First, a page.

Parenting “on the same page” with your spouse can dramatically improve feeling more effective and empowered in your parenting.  Unfortunately, many parents get stuck among communication obstacles and are not on the same page with one another.  Here are some tools to help you out.

Collaborative Problem-Solving in Parenting

  1.  Take time to make agreements together on family rules.  If you are noticing frequent struggles at dinnertime, bedtime, out-the-door time, etc., take time together to create some expectations/boundaries, so you are in agreement.  Then share those boundaries with your child.  For more details on how to do this, see my blog on Setting Boundaries with Young Children.
  2. Always back each other up in front of your children. If your partner does something you don’t agree with, try not to talk about it in front of the kids.  This just puts the children in an uncomfortable position of A) Seeing you fight, and B) possibly feeling they are caught in the middle between you and your spouse/partner. Sometimes this causes children to act up more, because they know they can get one parent on their side.
  3. Engage in Problem-Solving Conversations as often as possible. When the above situation comes up (#2), don’t just steam or be passive aggressive (shutting down or punishing your spouse, or “getting even”). Use your words (just like we encourage our children to do), and work to problem-solve in a collaborative way.

The steps I find most valuable are:

A) Approach your partner with an attitude of curiosity.  As taught to me by John Summers-Flannagan, “Get Curious, Not Furious”.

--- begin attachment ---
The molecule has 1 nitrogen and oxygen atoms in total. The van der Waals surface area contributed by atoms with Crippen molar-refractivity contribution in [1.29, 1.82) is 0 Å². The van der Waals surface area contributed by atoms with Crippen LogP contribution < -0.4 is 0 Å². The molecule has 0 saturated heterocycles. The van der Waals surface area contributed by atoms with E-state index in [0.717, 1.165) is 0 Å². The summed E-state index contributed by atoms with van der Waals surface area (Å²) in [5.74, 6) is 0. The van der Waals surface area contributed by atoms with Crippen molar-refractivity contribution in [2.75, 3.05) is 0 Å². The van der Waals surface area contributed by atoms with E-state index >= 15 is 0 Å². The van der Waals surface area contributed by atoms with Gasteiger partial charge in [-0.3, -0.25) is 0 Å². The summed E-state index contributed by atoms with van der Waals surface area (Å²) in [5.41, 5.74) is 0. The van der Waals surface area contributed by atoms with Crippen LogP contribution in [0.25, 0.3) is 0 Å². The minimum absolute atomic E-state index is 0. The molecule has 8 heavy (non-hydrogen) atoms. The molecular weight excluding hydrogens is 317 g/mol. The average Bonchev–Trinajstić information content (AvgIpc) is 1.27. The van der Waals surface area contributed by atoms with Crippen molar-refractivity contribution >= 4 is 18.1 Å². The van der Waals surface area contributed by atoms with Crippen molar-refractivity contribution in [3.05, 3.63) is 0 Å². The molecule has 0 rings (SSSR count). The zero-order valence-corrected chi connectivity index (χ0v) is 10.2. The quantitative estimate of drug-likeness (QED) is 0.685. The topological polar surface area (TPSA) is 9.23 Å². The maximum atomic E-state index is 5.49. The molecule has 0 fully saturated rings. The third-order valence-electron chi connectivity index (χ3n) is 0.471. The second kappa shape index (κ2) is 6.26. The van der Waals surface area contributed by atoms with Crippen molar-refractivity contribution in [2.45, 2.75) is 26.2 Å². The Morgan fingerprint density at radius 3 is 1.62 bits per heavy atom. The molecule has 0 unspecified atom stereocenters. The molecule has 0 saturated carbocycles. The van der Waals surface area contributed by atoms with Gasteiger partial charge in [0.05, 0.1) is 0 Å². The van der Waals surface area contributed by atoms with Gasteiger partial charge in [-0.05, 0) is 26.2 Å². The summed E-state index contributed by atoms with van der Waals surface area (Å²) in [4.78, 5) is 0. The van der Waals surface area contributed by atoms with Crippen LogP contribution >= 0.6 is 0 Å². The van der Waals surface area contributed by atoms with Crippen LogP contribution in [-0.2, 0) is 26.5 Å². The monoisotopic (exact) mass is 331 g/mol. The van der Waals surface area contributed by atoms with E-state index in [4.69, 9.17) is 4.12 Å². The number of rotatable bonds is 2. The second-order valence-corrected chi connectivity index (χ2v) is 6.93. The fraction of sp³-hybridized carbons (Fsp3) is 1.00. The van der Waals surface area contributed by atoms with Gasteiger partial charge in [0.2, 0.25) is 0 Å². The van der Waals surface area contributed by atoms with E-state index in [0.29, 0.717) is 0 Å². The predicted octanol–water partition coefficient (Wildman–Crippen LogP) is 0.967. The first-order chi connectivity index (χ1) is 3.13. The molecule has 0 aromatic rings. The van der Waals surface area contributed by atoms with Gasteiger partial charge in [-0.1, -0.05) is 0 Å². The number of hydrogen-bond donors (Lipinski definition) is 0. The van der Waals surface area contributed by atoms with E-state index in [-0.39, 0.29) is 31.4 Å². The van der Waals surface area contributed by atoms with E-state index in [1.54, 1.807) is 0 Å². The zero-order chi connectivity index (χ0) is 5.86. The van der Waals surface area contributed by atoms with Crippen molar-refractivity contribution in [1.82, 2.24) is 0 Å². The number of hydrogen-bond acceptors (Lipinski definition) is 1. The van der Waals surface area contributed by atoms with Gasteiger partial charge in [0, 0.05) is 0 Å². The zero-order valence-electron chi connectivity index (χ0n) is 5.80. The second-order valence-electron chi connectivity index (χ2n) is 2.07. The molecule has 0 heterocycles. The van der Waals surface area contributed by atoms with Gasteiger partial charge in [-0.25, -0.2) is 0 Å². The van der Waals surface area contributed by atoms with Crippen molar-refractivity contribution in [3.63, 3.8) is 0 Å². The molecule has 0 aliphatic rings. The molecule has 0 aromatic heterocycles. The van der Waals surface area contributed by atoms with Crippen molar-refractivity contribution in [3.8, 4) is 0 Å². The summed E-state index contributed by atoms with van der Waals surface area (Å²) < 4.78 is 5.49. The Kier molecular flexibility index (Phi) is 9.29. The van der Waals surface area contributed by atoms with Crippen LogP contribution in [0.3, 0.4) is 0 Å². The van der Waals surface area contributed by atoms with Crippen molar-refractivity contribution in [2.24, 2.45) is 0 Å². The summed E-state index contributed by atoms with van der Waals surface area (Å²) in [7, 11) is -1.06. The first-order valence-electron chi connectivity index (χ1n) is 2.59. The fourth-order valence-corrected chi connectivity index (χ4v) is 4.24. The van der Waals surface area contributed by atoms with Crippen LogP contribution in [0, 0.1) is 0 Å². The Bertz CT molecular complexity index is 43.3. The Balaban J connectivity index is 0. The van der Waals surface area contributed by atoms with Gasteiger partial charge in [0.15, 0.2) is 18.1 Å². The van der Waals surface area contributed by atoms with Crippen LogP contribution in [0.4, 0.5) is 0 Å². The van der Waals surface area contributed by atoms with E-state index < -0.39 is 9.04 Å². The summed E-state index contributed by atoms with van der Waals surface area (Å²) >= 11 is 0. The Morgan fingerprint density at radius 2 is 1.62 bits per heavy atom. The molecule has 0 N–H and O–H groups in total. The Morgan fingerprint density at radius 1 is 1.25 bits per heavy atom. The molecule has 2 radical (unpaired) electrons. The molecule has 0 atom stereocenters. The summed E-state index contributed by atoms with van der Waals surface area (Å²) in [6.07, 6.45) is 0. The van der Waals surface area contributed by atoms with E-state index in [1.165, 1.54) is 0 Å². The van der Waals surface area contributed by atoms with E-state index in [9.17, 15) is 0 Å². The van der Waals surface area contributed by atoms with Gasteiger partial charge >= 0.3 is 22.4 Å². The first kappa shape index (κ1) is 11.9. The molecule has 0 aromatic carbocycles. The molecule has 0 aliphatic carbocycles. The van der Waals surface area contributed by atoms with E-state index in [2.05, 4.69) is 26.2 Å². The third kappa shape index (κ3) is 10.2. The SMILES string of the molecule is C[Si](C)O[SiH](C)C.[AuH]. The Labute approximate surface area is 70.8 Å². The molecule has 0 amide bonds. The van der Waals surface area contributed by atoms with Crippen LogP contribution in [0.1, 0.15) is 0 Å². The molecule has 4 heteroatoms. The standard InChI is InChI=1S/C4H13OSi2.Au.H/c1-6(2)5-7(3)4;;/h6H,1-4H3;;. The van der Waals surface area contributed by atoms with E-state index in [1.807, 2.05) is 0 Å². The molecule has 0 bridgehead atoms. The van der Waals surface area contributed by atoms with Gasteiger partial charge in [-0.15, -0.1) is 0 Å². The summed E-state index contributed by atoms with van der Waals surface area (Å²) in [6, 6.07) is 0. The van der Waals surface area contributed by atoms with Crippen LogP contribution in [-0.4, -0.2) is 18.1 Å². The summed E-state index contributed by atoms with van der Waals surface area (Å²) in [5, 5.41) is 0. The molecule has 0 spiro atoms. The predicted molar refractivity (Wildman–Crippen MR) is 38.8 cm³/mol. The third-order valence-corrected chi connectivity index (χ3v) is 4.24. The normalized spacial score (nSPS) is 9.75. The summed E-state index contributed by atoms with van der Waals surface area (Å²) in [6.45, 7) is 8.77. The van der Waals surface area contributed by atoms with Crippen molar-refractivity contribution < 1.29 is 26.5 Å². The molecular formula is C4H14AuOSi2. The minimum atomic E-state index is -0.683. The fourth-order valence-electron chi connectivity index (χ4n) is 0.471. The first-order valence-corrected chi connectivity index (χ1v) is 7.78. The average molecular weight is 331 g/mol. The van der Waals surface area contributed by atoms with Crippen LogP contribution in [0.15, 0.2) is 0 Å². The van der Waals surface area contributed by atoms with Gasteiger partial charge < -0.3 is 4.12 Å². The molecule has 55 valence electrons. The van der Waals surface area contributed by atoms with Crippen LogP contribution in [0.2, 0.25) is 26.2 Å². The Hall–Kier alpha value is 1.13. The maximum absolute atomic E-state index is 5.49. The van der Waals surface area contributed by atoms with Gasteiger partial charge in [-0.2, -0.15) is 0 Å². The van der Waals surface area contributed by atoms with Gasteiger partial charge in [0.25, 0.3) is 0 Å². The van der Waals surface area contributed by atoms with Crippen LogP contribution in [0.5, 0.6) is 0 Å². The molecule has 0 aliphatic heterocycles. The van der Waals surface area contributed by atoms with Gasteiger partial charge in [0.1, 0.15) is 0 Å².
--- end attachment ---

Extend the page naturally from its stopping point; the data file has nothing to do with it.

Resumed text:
Say something like, “Can you help me understand why you let the kids watch a TV show before bed? That’s not what we usually do.” (remember, the attitude behind your words is even more important than the words).

B) Listen to your partner with the goal to be able to summarize back to them what you hear as the foundation of their intent. Assume that your wonderful spouse/partner had a good intention, and your goal is to be a detective to find the root of that intent. ie. “So, you were wanting to just give them a treat since it was Friday, and you were really extra tired, so you were just trying to find a way to get through the evening routine easier.  Is that right?” Asking the last question is so valuable, because it gives your partner a chance to clarify or correct if you didn’t hear them quite right.  Work to not get caught up in details that don’t matter. Focus on the main intent and core of the situation.

C) Share your thoughts and concerns. and ask your partner to summarize the core of your side of the situation.  It may be that you are concerned your kids will start expecting TV every night, and you don’t want to be the “bad guy” tonight when it comes to bedtime.

*The key here is you are both seeking to try to see the situation through your partner’s eyes, as best as possible. John Gottman gives some great tips in his article, “How to Listen Without Getting Defensive“.

D) Find a solution you both agree on.  One of you can bring the conversation to this step by saying, “So, what can we both agree on, to make this better?”

This picture of my husband and I was taken on New Year’s Eve, and even though we look festive, we had just finished a collaborative conversation.  Sometimes we have our collaborative problem-solving conversations at the end of the night, when we are going to bed.  Sometimes we have them during date nights or date breakfasts (boy do I do better at problem-solving in the morning).  So, find whatever works for you, and let me know how it’s impacts your parenting.:)

Leave a Reply

This site uses Akismet to reduce spam. Learn how your comment data is processed.